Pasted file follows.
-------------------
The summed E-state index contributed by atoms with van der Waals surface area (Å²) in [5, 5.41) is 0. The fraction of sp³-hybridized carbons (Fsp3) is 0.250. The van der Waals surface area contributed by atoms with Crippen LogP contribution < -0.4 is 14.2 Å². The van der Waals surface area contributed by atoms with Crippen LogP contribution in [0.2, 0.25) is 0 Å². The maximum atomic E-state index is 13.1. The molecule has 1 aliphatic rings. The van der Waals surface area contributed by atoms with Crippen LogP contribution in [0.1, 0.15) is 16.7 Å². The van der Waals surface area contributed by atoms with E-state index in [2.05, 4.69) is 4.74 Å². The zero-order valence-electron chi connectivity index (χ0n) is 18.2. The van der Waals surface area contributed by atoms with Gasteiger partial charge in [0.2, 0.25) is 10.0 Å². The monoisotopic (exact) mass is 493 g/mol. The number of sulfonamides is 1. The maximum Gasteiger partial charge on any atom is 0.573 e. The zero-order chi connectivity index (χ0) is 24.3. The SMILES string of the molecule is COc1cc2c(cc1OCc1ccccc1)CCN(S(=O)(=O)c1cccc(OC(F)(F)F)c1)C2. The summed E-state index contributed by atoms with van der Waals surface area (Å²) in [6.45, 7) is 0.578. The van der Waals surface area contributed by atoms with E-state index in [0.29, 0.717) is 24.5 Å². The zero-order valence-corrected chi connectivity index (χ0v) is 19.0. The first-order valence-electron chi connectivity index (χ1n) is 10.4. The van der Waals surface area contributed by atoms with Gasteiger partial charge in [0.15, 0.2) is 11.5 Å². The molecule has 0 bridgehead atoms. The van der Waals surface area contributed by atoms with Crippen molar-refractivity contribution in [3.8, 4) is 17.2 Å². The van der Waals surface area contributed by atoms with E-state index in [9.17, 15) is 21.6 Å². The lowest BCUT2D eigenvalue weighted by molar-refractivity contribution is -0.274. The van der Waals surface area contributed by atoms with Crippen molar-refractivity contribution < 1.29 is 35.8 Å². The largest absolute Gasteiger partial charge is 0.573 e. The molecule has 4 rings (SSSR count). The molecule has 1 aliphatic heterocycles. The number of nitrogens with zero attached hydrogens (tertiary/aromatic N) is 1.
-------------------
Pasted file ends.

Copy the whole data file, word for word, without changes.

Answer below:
The summed E-state index contributed by atoms with van der Waals surface area (Å²) in [5, 5.41) is 0. The fraction of sp³-hybridized carbons (Fsp3) is 0.250. The van der Waals surface area contributed by atoms with Crippen LogP contribution < -0.4 is 14.2 Å². The van der Waals surface area contributed by atoms with Crippen LogP contribution in [0.2, 0.25) is 0 Å². The maximum atomic E-state index is 13.1. The molecule has 1 aliphatic rings. The van der Waals surface area contributed by atoms with Crippen LogP contribution in [0.1, 0.15) is 16.7 Å². The van der Waals surface area contributed by atoms with E-state index in [2.05, 4.69) is 4.74 Å². The zero-order valence-electron chi connectivity index (χ0n) is 18.2. The van der Waals surface area contributed by atoms with Gasteiger partial charge in [0.2, 0.25) is 10.0 Å². The monoisotopic (exact) mass is 493 g/mol. The number of sulfonamides is 1. The maximum Gasteiger partial charge on any atom is 0.573 e. The zero-order chi connectivity index (χ0) is 24.3. The SMILES string of the molecule is COc1cc2c(cc1OCc1ccccc1)CCN(S(=O)(=O)c1cccc(OC(F)(F)F)c1)C2. The summed E-state index contributed by atoms with van der Waals surface area (Å²) in [6.45, 7) is 0.578. The van der Waals surface area contributed by atoms with E-state index in [0.29, 0.717) is 24.5 Å². The zero-order valence-corrected chi connectivity index (χ0v) is 19.0. The first-order valence-electron chi connectivity index (χ1n) is 10.4. The van der Waals surface area contributed by atoms with Gasteiger partial charge in [0.15, 0.2) is 11.5 Å². The molecule has 0 bridgehead atoms. The van der Waals surface area contributed by atoms with Crippen molar-refractivity contribution in [3.8, 4) is 17.2 Å². The van der Waals surface area contributed by atoms with E-state index in [9.17, 15) is 21.6 Å². The lowest BCUT2D eigenvalue weighted by molar-refractivity contribution is -0.274. The van der Waals surface area contributed by atoms with Crippen molar-refractivity contribution < 1.29 is 35.8 Å². The largest absolute Gasteiger partial charge is 0.573 e. The molecule has 4 rings (SSSR count). The molecule has 1 aliphatic heterocycles. The number of nitrogens with zero attached hydrogens (tertiary/aromatic N) is 1.